IDEA - The Individuals with Disabilities Education act of 2004 sets out to ensure that special needs children receive a free and appropriate public education alongside their nondisabled peers. IDEA contains six core principles:
1. Free and Appropriate Public Education (FAPE)
2. Appropriate Evaluation
3. Individualized Education Program (IEP)
4. Least Restrictive Environment
5. Parent and Student participation in the decision making process.
6. Procedural Safeguards ( due process)
Please know that the definition of these terms is included under Glossary of Terms in the Resource section.
The Procedural Safeguards listed in #6 above are essentially an outline of parents rights with respect to the special education process. These safeguards give parents the right to:
- An Independent Educational Evaluation (IEE)
- Prior written notice
- Parental consent
- Access to educational records
- A dispute system to resolve complaints
- The child's right to participate during the due process proceedings.
NCLB - No Child Left Behind Act of 2001 - this act renewed and strengthened the elementary and secondary education act of 1965 or ESEA. NCLB was created to provide more accountability in reaching acceptable academic standards. The no child left behind act is supposed to offer more choices for parents and special needs students, while allowing greater flexibility to the local school districts and schools. Some of the guiding principles behind NCLB are:
- Accountability for student performance.
- The requirement that special education teachers be "highly qualified".
- The goal of reducing bureaucracy and increasing flexibility.
- The goal of empowering parents to be integral parts of the special education process, and to hold schools accountable for Adequate Yearly Progress.
Please note that NCLB is meant to strengthen and improve IDEA, the objective is for these statutes to work in conjunction with one another.
"FAPE in the LRE"
Some experts in special education us the "FAPE in the LRE" phrase repeatedly, saying this phrase is an excellent synopsis of special education law. "A Free and Approriate Public Education in the Least Restrictive Environment".
More detail on FAPE:
The law states that schools must provide each eligible special education student an education that:
Designed to meet the unique needs of the child
Addresses both academic and functional needs including behavior and social skills.
Accesses the General Curriculum
Affords specialized special education services as detailed in the IEP.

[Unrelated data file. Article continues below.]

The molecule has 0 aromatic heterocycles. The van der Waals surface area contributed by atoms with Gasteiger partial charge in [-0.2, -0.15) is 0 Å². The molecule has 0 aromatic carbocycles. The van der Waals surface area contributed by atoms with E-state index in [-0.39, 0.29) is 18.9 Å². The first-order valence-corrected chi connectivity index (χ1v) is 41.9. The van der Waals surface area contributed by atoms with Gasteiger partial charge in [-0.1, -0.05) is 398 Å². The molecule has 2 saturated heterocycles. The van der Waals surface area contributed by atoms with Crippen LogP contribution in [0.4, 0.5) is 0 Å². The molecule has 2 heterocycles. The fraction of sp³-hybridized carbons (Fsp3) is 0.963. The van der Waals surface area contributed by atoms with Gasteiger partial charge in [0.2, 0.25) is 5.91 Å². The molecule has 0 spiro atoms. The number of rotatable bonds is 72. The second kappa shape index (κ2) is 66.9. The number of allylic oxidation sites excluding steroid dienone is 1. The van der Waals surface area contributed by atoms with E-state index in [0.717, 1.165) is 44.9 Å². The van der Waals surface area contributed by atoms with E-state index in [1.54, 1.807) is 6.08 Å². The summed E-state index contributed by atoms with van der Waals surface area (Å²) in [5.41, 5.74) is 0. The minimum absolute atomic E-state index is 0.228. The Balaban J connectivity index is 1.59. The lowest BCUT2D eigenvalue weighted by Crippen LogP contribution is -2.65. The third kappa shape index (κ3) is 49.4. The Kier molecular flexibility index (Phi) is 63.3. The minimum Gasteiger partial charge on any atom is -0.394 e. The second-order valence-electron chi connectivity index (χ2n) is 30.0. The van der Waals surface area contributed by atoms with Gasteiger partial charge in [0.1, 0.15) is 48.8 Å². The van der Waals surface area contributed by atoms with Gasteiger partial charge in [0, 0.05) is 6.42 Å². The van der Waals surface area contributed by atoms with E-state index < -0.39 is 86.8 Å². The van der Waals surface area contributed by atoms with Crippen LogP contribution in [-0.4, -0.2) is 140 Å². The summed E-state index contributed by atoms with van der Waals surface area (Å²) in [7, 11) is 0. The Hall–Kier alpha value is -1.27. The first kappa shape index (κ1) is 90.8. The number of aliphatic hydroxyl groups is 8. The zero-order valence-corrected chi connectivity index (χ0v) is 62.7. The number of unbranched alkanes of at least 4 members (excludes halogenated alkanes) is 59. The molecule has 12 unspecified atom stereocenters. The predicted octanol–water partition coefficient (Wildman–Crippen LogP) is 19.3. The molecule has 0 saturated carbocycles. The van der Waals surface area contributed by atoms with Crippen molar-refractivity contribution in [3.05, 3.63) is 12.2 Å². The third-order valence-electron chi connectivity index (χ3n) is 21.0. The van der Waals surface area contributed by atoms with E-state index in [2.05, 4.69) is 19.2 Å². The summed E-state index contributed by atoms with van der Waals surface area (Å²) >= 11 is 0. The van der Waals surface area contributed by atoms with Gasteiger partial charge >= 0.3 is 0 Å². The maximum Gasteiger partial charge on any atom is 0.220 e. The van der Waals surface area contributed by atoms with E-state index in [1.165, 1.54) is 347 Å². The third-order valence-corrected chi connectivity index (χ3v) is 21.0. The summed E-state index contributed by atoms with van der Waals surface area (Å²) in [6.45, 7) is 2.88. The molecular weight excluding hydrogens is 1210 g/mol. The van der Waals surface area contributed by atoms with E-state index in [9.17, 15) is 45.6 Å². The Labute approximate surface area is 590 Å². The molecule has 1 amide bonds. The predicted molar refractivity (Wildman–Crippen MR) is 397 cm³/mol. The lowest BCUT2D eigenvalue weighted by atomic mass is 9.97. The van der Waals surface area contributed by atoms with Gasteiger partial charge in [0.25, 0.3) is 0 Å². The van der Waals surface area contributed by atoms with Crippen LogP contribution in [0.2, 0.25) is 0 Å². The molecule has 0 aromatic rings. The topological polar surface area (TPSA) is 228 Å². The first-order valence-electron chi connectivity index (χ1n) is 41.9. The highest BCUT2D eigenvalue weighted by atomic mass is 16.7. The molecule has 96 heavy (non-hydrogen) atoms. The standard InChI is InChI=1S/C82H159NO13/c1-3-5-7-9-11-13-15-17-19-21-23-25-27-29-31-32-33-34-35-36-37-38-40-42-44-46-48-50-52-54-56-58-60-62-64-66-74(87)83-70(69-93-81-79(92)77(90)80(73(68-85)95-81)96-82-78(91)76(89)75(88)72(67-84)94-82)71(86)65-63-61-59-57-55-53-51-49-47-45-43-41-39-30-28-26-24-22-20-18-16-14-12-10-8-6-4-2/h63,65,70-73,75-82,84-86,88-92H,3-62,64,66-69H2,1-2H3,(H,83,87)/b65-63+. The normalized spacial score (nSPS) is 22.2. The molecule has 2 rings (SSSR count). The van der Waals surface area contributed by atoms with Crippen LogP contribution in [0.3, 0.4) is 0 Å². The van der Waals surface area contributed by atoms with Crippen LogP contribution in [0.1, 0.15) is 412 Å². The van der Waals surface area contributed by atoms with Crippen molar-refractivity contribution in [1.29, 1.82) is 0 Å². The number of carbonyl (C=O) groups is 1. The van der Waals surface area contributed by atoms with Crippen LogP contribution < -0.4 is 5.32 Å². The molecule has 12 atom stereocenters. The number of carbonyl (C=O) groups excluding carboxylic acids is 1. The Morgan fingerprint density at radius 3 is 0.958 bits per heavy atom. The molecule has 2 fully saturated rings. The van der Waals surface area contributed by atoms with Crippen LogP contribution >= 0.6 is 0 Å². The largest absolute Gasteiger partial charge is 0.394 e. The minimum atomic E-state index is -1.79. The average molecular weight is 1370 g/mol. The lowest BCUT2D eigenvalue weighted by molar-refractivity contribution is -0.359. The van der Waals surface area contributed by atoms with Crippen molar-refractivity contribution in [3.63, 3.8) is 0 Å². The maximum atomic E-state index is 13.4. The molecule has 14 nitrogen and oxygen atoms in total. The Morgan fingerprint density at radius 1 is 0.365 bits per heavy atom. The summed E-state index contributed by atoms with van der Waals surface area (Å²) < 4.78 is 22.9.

Is free. Free means free.
More detail on LRE:
Federal statutes state that to the greatest extent possible, the child should stay in the same classrom he or she would normally be in if they didn't have a disability. Children should be placed in the best learning environment enabling them to make effective progress by using supplementary aids and services as determined by the IEP.
What rights do parents have regarding the implementation of these laws?
The special education phrase regarding the implementation of special education laws is known as "Procedural Safeguards". These safeguards are protections for parents to make sure special education services are being properly provided. Procedural safeguards include:
The right to receive an Independent Educational Evaluation.
The right to Prior Written Notice before any special education services are implemented.
Parental Consent for all special education services, with the right to reject any plan.
Full access to all educational records.
Parental opportunity to present and resolve complaints.
The right of the child to "stay put" while the parents negotiate with the school.
WARNING! It's vital that you understand the laws in your own state. Federal Law is the foundation, States cannot offer fewer services than required by Federal statutes. However, States can offer more special education services than required by Federal Law and many States do. Tennessee has justed passed legislation regarding Restraint and Isolation with respects to behavior problems in school. Massachusetts has just added bullying statutes to their special education laws. Alabama has just added Adaptive Physical Education as a requirement for all special education students. Each State has their own nuances, and you will need to educate yourself on the particulars of your area.
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